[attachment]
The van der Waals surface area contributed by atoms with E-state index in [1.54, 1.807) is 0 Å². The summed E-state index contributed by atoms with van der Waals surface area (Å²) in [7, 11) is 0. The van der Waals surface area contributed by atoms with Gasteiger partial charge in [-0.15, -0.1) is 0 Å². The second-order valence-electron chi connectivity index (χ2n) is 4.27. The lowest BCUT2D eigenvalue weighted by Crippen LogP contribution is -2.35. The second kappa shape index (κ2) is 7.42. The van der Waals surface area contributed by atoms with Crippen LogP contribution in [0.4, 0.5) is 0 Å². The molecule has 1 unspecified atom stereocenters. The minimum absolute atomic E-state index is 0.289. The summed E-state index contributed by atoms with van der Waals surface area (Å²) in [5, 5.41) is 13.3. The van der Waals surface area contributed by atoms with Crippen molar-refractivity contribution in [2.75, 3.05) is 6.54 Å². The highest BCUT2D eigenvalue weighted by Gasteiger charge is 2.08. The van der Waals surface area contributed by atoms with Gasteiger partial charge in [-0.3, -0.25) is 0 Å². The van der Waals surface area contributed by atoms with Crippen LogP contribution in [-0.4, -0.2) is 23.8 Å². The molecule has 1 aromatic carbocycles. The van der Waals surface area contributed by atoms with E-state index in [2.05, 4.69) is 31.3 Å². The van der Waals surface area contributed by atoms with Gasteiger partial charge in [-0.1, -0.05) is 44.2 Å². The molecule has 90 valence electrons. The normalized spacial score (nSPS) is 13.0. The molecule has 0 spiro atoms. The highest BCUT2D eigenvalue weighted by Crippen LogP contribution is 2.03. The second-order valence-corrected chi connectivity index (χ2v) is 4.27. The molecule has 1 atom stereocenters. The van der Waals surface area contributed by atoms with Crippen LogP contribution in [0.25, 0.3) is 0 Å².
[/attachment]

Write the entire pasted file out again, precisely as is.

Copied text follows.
The van der Waals surface area contributed by atoms with E-state index in [1.54, 1.807) is 0 Å². The summed E-state index contributed by atoms with van der Waals surface area (Å²) in [7, 11) is 0. The van der Waals surface area contributed by atoms with Gasteiger partial charge in [-0.15, -0.1) is 0 Å². The second-order valence-electron chi connectivity index (χ2n) is 4.27. The lowest BCUT2D eigenvalue weighted by Crippen LogP contribution is -2.35. The second kappa shape index (κ2) is 7.42. The van der Waals surface area contributed by atoms with Crippen LogP contribution in [0.4, 0.5) is 0 Å². The molecule has 1 unspecified atom stereocenters. The minimum absolute atomic E-state index is 0.289. The summed E-state index contributed by atoms with van der Waals surface area (Å²) in [5, 5.41) is 13.3. The van der Waals surface area contributed by atoms with Crippen molar-refractivity contribution in [2.75, 3.05) is 6.54 Å². The highest BCUT2D eigenvalue weighted by Gasteiger charge is 2.08. The van der Waals surface area contributed by atoms with Gasteiger partial charge in [-0.3, -0.25) is 0 Å². The van der Waals surface area contributed by atoms with Crippen LogP contribution in [-0.4, -0.2) is 23.8 Å². The molecule has 1 aromatic carbocycles. The van der Waals surface area contributed by atoms with E-state index in [2.05, 4.69) is 31.3 Å². The van der Waals surface area contributed by atoms with Gasteiger partial charge in [-0.1, -0.05) is 44.2 Å². The molecule has 90 valence electrons. The normalized spacial score (nSPS) is 13.0. The molecule has 0 spiro atoms. The highest BCUT2D eigenvalue weighted by Crippen LogP contribution is 2.03. The second-order valence-corrected chi connectivity index (χ2v) is 4.27. The molecule has 1 atom stereocenters. The van der Waals surface area contributed by atoms with Crippen LogP contribution in [0.25, 0.3) is 0 Å².